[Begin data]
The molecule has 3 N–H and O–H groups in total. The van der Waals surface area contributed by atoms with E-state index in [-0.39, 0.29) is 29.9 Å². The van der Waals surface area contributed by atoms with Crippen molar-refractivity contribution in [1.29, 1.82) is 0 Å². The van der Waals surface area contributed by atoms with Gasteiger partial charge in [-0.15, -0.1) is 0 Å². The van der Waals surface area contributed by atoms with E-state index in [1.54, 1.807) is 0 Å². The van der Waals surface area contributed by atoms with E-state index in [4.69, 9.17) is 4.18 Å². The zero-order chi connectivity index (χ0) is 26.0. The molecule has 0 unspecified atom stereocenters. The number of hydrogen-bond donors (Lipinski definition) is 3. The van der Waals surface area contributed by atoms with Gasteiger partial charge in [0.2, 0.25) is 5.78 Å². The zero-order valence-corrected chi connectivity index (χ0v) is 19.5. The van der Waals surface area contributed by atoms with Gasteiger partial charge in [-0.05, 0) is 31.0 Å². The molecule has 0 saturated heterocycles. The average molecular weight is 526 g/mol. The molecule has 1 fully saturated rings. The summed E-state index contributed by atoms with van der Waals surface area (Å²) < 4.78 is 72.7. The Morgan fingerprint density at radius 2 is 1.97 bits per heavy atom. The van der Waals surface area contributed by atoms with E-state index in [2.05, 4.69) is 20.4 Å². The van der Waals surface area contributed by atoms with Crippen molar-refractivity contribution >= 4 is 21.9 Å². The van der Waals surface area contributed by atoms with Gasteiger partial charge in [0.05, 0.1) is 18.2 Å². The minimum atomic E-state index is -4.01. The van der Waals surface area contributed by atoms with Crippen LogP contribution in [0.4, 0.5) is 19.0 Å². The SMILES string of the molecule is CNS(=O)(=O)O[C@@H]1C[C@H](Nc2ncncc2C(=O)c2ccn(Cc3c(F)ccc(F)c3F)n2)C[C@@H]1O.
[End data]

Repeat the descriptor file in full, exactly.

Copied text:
The molecule has 3 N–H and O–H groups in total. The van der Waals surface area contributed by atoms with E-state index in [-0.39, 0.29) is 29.9 Å². The van der Waals surface area contributed by atoms with Crippen molar-refractivity contribution in [1.29, 1.82) is 0 Å². The van der Waals surface area contributed by atoms with Gasteiger partial charge in [-0.15, -0.1) is 0 Å². The van der Waals surface area contributed by atoms with E-state index in [1.54, 1.807) is 0 Å². The van der Waals surface area contributed by atoms with E-state index in [4.69, 9.17) is 4.18 Å². The zero-order chi connectivity index (χ0) is 26.0. The molecule has 0 unspecified atom stereocenters. The number of hydrogen-bond donors (Lipinski definition) is 3. The van der Waals surface area contributed by atoms with Gasteiger partial charge in [0.2, 0.25) is 5.78 Å². The zero-order valence-corrected chi connectivity index (χ0v) is 19.5. The van der Waals surface area contributed by atoms with Gasteiger partial charge in [-0.05, 0) is 31.0 Å². The molecule has 0 saturated heterocycles. The average molecular weight is 526 g/mol. The molecule has 1 fully saturated rings. The summed E-state index contributed by atoms with van der Waals surface area (Å²) < 4.78 is 72.7. The Morgan fingerprint density at radius 2 is 1.97 bits per heavy atom. The van der Waals surface area contributed by atoms with E-state index in [2.05, 4.69) is 20.4 Å². The van der Waals surface area contributed by atoms with Crippen molar-refractivity contribution >= 4 is 21.9 Å². The van der Waals surface area contributed by atoms with Gasteiger partial charge in [0.05, 0.1) is 18.2 Å². The minimum atomic E-state index is -4.01. The van der Waals surface area contributed by atoms with Crippen LogP contribution in [0.4, 0.5) is 19.0 Å². The SMILES string of the molecule is CNS(=O)(=O)O[C@@H]1C[C@H](Nc2ncncc2C(=O)c2ccn(Cc3c(F)ccc(F)c3F)n2)C[C@@H]1O.